How to Rock Your Story's Tension | She's Novel photo cred: © Sergei Zolkin via Unsplash Today we’re talkin’ tension. No matter your story’s plot or genre, you need to know how to nail tension in your fiction. Without a hero, your readers have no one to route for, meaning that they won’t feel a connection to your story. But the conflict between your hero and the villain isn’t the only type of tension your story can have. Whatever the case, tension is vital to your story’s success. There are plenty of different ways to spice up your story with tension, and lucky for you I have written tips for each type. Let’s start with the basics. 1. 2. Micro-tensions are the smaller strains that occur throughout the narrative. 3. 4. 5. Like I said earlier, tension between your hero and your villain isn’t the only type of tension. 1. 2. 3. Sometimes, your hero will get into struggles with those they love. 1. 2. 3. 4. Whether it be love or lust, this list would be incomplete if we didn’t talk about sexual tension. 1. 2. 3. 4. 5. 1. 2. 3. 4.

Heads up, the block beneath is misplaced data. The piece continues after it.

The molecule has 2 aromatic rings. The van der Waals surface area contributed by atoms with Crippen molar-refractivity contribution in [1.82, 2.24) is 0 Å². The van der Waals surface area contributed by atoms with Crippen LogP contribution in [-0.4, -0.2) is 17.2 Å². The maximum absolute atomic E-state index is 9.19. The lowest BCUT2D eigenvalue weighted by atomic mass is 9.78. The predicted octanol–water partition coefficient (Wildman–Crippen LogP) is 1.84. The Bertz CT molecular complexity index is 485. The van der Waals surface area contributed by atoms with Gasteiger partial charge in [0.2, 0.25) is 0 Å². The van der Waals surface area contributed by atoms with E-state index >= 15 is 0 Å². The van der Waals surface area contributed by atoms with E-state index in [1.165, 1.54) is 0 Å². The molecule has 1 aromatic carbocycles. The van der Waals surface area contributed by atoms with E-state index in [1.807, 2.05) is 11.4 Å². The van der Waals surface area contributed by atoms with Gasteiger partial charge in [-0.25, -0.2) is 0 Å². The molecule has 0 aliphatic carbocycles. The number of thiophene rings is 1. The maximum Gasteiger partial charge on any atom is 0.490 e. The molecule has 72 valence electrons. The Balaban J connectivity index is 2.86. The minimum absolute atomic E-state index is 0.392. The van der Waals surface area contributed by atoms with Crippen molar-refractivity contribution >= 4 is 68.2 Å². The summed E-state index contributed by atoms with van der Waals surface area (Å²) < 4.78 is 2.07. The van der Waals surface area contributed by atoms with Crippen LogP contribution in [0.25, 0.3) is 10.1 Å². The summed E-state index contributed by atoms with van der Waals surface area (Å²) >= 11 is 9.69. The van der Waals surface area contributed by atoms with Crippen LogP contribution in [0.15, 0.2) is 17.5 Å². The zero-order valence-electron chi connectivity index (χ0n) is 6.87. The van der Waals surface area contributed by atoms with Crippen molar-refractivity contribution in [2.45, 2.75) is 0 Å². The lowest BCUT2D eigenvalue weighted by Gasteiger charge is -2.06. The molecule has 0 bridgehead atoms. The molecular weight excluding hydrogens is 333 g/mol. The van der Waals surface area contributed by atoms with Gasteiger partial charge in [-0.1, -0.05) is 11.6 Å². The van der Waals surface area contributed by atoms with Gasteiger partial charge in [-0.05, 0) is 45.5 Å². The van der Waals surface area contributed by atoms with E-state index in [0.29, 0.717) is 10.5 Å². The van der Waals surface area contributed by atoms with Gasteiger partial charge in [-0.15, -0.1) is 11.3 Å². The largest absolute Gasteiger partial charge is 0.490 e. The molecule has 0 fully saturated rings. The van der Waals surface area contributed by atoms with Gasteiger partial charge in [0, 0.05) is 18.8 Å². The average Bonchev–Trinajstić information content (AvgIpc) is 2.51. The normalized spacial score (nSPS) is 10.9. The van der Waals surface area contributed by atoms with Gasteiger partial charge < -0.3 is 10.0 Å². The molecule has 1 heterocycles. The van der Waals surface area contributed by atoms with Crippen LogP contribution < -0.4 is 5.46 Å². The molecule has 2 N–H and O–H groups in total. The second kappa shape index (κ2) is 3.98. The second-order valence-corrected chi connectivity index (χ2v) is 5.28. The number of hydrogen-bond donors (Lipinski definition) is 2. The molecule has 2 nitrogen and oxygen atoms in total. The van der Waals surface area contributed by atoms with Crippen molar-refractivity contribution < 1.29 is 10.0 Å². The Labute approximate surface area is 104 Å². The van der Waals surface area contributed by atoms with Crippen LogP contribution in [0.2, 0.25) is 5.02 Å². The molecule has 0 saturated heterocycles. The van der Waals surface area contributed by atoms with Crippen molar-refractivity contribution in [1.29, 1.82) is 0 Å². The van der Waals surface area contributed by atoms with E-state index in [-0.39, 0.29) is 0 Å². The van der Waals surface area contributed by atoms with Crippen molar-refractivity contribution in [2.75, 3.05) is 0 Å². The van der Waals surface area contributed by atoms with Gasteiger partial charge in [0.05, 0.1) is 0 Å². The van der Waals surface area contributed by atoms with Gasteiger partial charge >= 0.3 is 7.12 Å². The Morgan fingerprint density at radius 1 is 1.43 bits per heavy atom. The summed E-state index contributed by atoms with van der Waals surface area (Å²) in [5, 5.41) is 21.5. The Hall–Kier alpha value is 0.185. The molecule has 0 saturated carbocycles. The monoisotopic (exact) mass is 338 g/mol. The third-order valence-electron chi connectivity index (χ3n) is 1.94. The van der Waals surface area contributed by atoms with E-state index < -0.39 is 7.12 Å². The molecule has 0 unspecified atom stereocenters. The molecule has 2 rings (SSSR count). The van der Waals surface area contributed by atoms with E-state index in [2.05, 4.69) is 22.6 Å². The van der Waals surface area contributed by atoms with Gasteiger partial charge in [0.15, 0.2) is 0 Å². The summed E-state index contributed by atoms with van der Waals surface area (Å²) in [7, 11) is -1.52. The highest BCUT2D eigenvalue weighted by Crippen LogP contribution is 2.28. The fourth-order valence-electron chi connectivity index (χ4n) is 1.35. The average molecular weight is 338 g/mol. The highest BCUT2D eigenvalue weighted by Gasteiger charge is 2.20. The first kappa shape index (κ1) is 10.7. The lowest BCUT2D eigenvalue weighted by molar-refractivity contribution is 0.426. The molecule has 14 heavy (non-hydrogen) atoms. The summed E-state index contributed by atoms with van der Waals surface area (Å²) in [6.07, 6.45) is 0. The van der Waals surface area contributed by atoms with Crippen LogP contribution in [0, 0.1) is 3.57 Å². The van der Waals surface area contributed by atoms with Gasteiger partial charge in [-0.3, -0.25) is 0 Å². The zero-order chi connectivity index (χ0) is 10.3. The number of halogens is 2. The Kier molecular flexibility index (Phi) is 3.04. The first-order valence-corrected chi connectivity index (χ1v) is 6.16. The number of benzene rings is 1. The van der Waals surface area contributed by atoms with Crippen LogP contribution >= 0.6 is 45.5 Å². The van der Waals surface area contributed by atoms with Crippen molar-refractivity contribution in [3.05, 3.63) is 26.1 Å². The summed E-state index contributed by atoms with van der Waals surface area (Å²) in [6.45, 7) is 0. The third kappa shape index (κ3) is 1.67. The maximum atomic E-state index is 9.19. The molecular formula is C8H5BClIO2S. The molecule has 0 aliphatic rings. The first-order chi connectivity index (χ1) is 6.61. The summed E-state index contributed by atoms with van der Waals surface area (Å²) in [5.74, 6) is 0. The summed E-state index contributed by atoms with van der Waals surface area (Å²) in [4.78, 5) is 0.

The Ultimate Student Resource List It’s back to school time, yet again. In the spirit of the season, I decided to gather together the best tools, websites, and advice I know of to help make you a more effective and relaxed student this semester. Since I know you’re broke, it’s all free! 10 Free Applications Every Student Needs Unless you have money coming out of your ears, you probably won’t want to shell out the cash you’ll need to get Office, Photoshop, Dreamweaver, EndNote, and so on — even with your student discount. A top-quality, full-featured office productivity suite — word processor, spreadsheet, presentation software, graphics editor, database, the works! 11 Online Tools Students Should Check Out Or 20, depending on how you count. Email: GmailRegister for a solid, plain-jane email address from Gmail, something like 15 Websites for Students (Aside from Lifehack) 30 Pieces of Advice for Students from 7 Online Research Resources